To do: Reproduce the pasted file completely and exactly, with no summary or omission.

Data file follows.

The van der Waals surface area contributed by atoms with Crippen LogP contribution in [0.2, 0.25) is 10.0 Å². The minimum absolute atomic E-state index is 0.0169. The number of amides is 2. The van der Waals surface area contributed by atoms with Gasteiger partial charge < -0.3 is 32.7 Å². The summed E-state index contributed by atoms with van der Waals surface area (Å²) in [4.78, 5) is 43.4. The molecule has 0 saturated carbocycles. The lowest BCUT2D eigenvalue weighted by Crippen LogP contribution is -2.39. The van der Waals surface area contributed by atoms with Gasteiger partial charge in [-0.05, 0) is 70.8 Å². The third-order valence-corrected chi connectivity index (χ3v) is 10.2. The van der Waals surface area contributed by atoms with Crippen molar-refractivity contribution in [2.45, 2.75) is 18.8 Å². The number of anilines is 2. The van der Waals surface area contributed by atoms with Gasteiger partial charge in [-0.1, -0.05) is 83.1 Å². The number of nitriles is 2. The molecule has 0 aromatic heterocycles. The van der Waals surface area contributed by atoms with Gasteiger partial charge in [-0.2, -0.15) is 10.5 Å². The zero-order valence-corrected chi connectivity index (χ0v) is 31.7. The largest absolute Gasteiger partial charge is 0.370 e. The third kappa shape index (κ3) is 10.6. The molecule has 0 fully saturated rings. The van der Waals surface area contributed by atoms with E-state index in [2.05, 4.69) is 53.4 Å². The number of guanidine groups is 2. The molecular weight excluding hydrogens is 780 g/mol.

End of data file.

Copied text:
The van der Waals surface area contributed by atoms with Crippen LogP contribution in [0.2, 0.25) is 10.0 Å². The minimum absolute atomic E-state index is 0.0169. The number of amides is 2. The van der Waals surface area contributed by atoms with Gasteiger partial charge < -0.3 is 32.7 Å². The summed E-state index contributed by atoms with van der Waals surface area (Å²) in [4.78, 5) is 43.4. The molecule has 0 saturated carbocycles. The lowest BCUT2D eigenvalue weighted by Crippen LogP contribution is -2.39. The van der Waals surface area contributed by atoms with Gasteiger partial charge in [-0.05, 0) is 70.8 Å². The third-order valence-corrected chi connectivity index (χ3v) is 10.2. The van der Waals surface area contributed by atoms with Crippen molar-refractivity contribution in [2.45, 2.75) is 18.8 Å². The number of anilines is 2. The van der Waals surface area contributed by atoms with Gasteiger partial charge in [-0.1, -0.05) is 83.1 Å². The number of nitriles is 2. The molecule has 0 aromatic heterocycles. The van der Waals surface area contributed by atoms with Gasteiger partial charge in [-0.2, -0.15) is 10.5 Å². The zero-order valence-corrected chi connectivity index (χ0v) is 31.7. The largest absolute Gasteiger partial charge is 0.370 e. The third kappa shape index (κ3) is 10.6. The molecule has 0 fully saturated rings. The van der Waals surface area contributed by atoms with E-state index in [2.05, 4.69) is 53.4 Å². The number of guanidine groups is 2. The molecular weight excluding hydrogens is 780 g/mol.